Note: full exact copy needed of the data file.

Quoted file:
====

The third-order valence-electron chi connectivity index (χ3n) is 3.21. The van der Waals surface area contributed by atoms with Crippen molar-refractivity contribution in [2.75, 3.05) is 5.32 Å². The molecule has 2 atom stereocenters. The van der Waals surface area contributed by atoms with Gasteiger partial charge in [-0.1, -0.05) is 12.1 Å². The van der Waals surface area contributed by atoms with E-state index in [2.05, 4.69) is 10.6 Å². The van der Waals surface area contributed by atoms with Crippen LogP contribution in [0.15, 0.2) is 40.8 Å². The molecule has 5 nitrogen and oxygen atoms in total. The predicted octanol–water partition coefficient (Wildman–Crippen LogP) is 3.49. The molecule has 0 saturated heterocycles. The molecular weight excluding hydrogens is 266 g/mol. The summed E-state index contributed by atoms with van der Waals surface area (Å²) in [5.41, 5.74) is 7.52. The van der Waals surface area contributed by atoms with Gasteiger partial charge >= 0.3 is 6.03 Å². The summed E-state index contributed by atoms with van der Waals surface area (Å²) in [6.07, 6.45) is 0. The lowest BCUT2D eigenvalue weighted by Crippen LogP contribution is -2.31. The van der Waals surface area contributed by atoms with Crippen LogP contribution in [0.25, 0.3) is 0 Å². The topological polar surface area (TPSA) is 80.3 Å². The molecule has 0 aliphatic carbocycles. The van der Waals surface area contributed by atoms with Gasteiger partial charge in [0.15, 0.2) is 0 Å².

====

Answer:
The third-order valence-electron chi connectivity index (χ3n) is 3.21. The van der Waals surface area contributed by atoms with Crippen molar-refractivity contribution in [2.75, 3.05) is 5.32 Å². The molecule has 2 atom stereocenters. The van der Waals surface area contributed by atoms with Gasteiger partial charge in [-0.1, -0.05) is 12.1 Å². The van der Waals surface area contributed by atoms with E-state index in [2.05, 4.69) is 10.6 Å². The van der Waals surface area contributed by atoms with Crippen LogP contribution in [0.15, 0.2) is 40.8 Å². The molecule has 5 nitrogen and oxygen atoms in total. The predicted octanol–water partition coefficient (Wildman–Crippen LogP) is 3.49. The molecule has 0 saturated heterocycles. The molecular weight excluding hydrogens is 266 g/mol. The summed E-state index contributed by atoms with van der Waals surface area (Å²) in [5.41, 5.74) is 7.52. The van der Waals surface area contributed by atoms with Gasteiger partial charge >= 0.3 is 6.03 Å². The summed E-state index contributed by atoms with van der Waals surface area (Å²) in [6.07, 6.45) is 0. The lowest BCUT2D eigenvalue weighted by Crippen LogP contribution is -2.31. The van der Waals surface area contributed by atoms with Crippen LogP contribution in [0.25, 0.3) is 0 Å². The topological polar surface area (TPSA) is 80.3 Å². The molecule has 0 aliphatic carbocycles. The van der Waals surface area contributed by atoms with Gasteiger partial charge in [0.15, 0.2) is 0 Å².